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Saturday, Sept. 15, 2007

WHEN EAST MARRIES WEST

The fading pitter-patter of little feet


The flip-side of Japan's ever-aging population is that there are increasingly fewer kids. Record-low statistics from 2005 put the birthrate at 1.26 children per woman, a count that somehow sounds painful — but the real hurt is the one being put on Japanese society.

Pain, in a national sense, is always best expressed in money. In this case, as Japan fades from a Grumpy Old Men-present to a Children of Men-like tomorrow, the question is who's going pay for the transition?

Forget the pitter-patter of little feet. Oh, for the jingle-jangle of future tax payers! And with them a fresh wave of young couples pregnant with the desire for mortgages. Plus an influx of new teens shameless in their lust for more and more consumer goods.

Money talks and it clearly says that Japan's troubles with a top-heavy population have only just begun — a forceful statement that this past January prompted former Health Minister Hakuo Yanagisawa to exhort more women to get pregnant, dubbing them "birth-giving machines" in the process.

Yanagisawa took a lot of flak for that beauty, riling exactly 50 percent of voters, plus .63 of their total offspring each. His choice of words also suggests that, more than increased quantity, perhaps what Japan really needs is better quality.

Personally, I have only one feeling for future generations and the financial burden they will have to bear for the graying of Japanese society, and it is not pity. My lack of compassion is tied to the fact that I am now on the other side of the line. Every single day I contribute a bit more to the aging of the population.

Yet, my feeling has nothing to do with wanting the young to guarantee me a soft landing. No, the emotion I have for them is merely this: envy.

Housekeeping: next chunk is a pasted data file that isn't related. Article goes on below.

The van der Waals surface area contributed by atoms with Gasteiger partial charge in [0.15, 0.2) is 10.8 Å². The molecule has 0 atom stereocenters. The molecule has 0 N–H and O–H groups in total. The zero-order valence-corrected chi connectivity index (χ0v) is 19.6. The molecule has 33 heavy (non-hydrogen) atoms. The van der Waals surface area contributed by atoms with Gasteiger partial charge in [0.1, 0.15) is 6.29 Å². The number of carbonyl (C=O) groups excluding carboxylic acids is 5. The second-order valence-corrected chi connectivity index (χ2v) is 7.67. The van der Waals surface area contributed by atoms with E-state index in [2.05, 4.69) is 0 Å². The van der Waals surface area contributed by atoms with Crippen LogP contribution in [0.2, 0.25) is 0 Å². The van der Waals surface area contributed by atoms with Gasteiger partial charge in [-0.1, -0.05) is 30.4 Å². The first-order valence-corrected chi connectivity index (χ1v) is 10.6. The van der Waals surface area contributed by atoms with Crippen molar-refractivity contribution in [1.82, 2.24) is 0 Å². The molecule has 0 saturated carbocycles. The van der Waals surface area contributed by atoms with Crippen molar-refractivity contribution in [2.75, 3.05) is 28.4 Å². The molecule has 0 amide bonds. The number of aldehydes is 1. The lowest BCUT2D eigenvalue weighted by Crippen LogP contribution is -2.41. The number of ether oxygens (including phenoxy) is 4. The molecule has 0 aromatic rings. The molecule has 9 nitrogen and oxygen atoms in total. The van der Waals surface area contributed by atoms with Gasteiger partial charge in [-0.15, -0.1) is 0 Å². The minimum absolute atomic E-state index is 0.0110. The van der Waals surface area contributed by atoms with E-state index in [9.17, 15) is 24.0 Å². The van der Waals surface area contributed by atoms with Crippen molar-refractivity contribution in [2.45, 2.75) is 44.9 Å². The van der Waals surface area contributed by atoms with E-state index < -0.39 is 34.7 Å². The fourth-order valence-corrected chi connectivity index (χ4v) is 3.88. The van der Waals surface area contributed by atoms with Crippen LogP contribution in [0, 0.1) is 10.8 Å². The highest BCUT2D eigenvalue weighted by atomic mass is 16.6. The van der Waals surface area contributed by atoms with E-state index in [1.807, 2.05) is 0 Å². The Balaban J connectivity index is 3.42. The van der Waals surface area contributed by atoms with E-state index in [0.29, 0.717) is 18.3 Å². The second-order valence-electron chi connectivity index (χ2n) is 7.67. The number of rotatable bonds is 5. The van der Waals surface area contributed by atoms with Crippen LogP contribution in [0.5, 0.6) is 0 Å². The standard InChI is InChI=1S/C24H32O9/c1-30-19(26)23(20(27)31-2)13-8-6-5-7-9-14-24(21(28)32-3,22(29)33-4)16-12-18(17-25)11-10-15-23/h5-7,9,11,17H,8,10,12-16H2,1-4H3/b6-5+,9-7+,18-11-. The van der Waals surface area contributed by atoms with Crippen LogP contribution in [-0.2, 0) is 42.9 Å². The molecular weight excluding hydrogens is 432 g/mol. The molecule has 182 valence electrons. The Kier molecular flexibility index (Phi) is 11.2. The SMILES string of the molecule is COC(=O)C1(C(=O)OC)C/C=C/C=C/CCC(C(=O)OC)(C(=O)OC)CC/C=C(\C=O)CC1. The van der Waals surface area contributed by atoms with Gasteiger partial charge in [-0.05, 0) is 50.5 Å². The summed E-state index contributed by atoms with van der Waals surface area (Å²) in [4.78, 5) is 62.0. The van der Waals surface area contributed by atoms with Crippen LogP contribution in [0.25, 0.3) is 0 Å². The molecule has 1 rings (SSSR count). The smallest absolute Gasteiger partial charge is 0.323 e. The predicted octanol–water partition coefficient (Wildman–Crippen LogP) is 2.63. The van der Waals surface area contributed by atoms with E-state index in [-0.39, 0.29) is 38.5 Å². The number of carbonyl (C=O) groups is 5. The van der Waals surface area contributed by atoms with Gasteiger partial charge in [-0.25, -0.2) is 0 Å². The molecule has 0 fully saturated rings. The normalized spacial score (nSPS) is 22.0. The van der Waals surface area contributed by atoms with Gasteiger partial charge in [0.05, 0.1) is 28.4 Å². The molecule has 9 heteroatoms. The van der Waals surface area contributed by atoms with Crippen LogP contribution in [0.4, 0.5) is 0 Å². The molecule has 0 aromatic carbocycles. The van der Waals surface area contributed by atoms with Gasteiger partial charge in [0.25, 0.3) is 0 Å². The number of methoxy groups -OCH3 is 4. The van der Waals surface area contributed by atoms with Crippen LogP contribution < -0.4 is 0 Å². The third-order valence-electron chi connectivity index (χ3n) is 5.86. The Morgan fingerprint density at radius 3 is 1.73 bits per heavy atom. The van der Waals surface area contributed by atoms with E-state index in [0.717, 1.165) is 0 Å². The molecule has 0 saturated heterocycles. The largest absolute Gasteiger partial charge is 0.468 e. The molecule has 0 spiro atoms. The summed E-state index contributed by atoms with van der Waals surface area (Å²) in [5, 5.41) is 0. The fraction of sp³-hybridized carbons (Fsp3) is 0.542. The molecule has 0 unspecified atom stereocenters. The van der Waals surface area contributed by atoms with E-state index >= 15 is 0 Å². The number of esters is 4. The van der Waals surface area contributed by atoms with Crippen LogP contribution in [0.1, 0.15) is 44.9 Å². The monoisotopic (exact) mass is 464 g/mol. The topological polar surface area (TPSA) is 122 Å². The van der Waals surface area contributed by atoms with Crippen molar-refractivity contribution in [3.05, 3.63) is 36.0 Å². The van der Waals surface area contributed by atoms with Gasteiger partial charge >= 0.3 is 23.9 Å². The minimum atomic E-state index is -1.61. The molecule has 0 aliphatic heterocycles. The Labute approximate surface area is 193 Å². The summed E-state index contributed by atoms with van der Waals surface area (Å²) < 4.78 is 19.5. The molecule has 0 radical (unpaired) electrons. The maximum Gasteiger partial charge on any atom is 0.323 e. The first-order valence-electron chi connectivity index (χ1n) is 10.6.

I'd trade my years for their financial hurdles any day. Especially these young. Because for them the expression, "Youth will be served," is going to be magnified several times over.

We can already see this in a variety of little ways. Take colleges, for example. Schools are already scrambling for the shrinking number of students, with many institutions fearful for their survival. Yet nobody is giving up yet.

An English-teaching Japanese friend at one Kanto-area college told me her faculty has been ordered to "sexy up" their curriculum two years in a row. This means less grammar, less reading, less lecture, less homework, and . . .

More video, more music, more games, more fun! The theory, she says, is that prospective students won't be able to resist the jazzier new course selections.

Set aside the thought that this might be just the happy medicine English teaching here needs. Forget, too, that I myself went to school in a different country at a different time. For this is the sort of education for me!

More than hunch at a desk and parse sentences, I would have much rather leaned back and absorbed the cultural content of "The Simpsons." Only in my day it would have been "Green Acres." So current youth is getting a bargain — with more on the way.

To meet labor shortages, the government will always be able to pull in workers from overseas. Yet I doubt the government will be trucking in foreign teens to slobber over the retail markets. Oodles of shops are going to go under, but before they do, oh what sales there will be. For a while, kids here are going to have more junk than ever.

Yet, who cares about bargain sales? I would just like to be young again. Gaining years hasn't been bad, but I wouldn't mind doing it all over — in an entirely different way of course.

Plus I figure — despite global warming, political tensions, tight finances and whatever — the kids of tomorrow are going to stand in the spotlight like no other generation before. Exciting? Probably. Challenging? For sure.

Too bad for me. Youth, as they say, is wasted on the young.

"How about you?" I ask my wife. "Wouldn't you like to be young once more?"

"No," she says. "Then I'd be required to be a birth-giving machine. The national target is 2.1 kids per family and I don't know to produce that 0.1."

"Oh, the government would work that out."

The government, she insists, would not get anywhere near her.

"Besides, we have to find satisfaction now. And we're not that old. . . . "

But we're not getting any younger either. So we'd better take a good look around before our bifocals grow too thick.

For our times they are a fading. It's a young man's world and always has been.

In Japan there is just more of it now for the young to have.

To contact Thomas Dillon, send e-mail to marriedtojapan@yahoo.com


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